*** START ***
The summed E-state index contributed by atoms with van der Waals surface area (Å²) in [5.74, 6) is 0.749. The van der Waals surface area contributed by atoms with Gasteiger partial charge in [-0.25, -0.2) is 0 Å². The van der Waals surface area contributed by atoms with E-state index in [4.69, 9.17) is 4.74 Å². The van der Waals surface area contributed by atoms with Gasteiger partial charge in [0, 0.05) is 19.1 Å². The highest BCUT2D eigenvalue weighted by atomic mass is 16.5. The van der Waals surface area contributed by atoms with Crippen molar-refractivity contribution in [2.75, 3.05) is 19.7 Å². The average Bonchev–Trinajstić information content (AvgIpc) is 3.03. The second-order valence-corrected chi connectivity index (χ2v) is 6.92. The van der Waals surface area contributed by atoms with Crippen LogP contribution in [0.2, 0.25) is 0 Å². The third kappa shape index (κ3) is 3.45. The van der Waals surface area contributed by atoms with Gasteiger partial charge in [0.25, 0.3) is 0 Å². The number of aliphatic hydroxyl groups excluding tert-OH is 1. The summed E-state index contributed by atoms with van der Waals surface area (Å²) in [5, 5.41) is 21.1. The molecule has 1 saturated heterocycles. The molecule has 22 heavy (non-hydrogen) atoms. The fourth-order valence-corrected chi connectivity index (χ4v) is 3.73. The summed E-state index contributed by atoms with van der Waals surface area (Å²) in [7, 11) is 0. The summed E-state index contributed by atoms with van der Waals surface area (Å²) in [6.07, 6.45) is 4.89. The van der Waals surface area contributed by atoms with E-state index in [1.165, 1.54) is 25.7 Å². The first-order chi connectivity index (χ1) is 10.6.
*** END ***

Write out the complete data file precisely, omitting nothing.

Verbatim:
The summed E-state index contributed by atoms with van der Waals surface area (Å²) in [5.74, 6) is 0.749. The van der Waals surface area contributed by atoms with Gasteiger partial charge in [-0.25, -0.2) is 0 Å². The van der Waals surface area contributed by atoms with E-state index in [4.69, 9.17) is 4.74 Å². The van der Waals surface area contributed by atoms with Gasteiger partial charge in [0, 0.05) is 19.1 Å². The highest BCUT2D eigenvalue weighted by atomic mass is 16.5. The van der Waals surface area contributed by atoms with Crippen molar-refractivity contribution in [2.75, 3.05) is 19.7 Å². The average Bonchev–Trinajstić information content (AvgIpc) is 3.03. The second-order valence-corrected chi connectivity index (χ2v) is 6.92. The van der Waals surface area contributed by atoms with Crippen LogP contribution in [0.2, 0.25) is 0 Å². The third kappa shape index (κ3) is 3.45. The van der Waals surface area contributed by atoms with Gasteiger partial charge in [0.25, 0.3) is 0 Å². The number of aliphatic hydroxyl groups excluding tert-OH is 1. The summed E-state index contributed by atoms with van der Waals surface area (Å²) in [5, 5.41) is 21.1. The molecule has 1 saturated heterocycles. The molecule has 22 heavy (non-hydrogen) atoms. The fourth-order valence-corrected chi connectivity index (χ4v) is 3.73. The summed E-state index contributed by atoms with van der Waals surface area (Å²) in [7, 11) is 0. The summed E-state index contributed by atoms with van der Waals surface area (Å²) in [6.07, 6.45) is 4.89. The van der Waals surface area contributed by atoms with E-state index in [1.165, 1.54) is 25.7 Å². The first-order chi connectivity index (χ1) is 10.6.